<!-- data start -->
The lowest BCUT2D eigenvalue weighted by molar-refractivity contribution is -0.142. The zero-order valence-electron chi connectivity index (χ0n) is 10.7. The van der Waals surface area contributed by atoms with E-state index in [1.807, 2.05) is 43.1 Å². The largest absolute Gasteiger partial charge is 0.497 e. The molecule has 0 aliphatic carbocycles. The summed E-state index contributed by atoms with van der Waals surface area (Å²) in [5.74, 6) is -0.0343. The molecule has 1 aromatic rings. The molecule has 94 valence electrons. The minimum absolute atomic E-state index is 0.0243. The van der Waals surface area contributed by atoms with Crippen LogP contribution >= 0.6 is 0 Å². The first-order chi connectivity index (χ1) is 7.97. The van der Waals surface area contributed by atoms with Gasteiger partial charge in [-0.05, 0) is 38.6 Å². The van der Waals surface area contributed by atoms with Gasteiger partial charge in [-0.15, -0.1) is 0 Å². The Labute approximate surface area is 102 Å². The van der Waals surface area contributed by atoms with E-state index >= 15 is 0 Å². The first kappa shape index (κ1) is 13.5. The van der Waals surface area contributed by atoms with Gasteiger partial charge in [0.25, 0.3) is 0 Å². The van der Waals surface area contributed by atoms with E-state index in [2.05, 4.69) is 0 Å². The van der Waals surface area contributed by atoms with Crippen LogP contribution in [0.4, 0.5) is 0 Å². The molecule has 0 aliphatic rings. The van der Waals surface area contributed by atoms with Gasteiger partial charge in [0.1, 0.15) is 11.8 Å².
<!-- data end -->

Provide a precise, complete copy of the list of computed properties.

The lowest BCUT2D eigenvalue weighted by molar-refractivity contribution is -0.142. The zero-order valence-electron chi connectivity index (χ0n) is 10.7. The van der Waals surface area contributed by atoms with E-state index in [1.807, 2.05) is 43.1 Å². The largest absolute Gasteiger partial charge is 0.497 e. The molecule has 0 aliphatic carbocycles. The summed E-state index contributed by atoms with van der Waals surface area (Å²) in [5.74, 6) is -0.0343. The molecule has 1 aromatic rings. The molecule has 94 valence electrons. The minimum absolute atomic E-state index is 0.0243. The van der Waals surface area contributed by atoms with Crippen LogP contribution >= 0.6 is 0 Å². The first-order chi connectivity index (χ1) is 7.97. The van der Waals surface area contributed by atoms with Gasteiger partial charge in [-0.05, 0) is 38.6 Å². The van der Waals surface area contributed by atoms with Gasteiger partial charge in [-0.15, -0.1) is 0 Å². The Labute approximate surface area is 102 Å². The van der Waals surface area contributed by atoms with E-state index >= 15 is 0 Å². The first kappa shape index (κ1) is 13.5. The van der Waals surface area contributed by atoms with Gasteiger partial charge in [0.25, 0.3) is 0 Å². The van der Waals surface area contributed by atoms with E-state index in [2.05, 4.69) is 0 Å². The van der Waals surface area contributed by atoms with Crippen LogP contribution in [0.4, 0.5) is 0 Å². The molecule has 0 aliphatic rings. The van der Waals surface area contributed by atoms with Gasteiger partial charge in [0.1, 0.15) is 11.8 Å².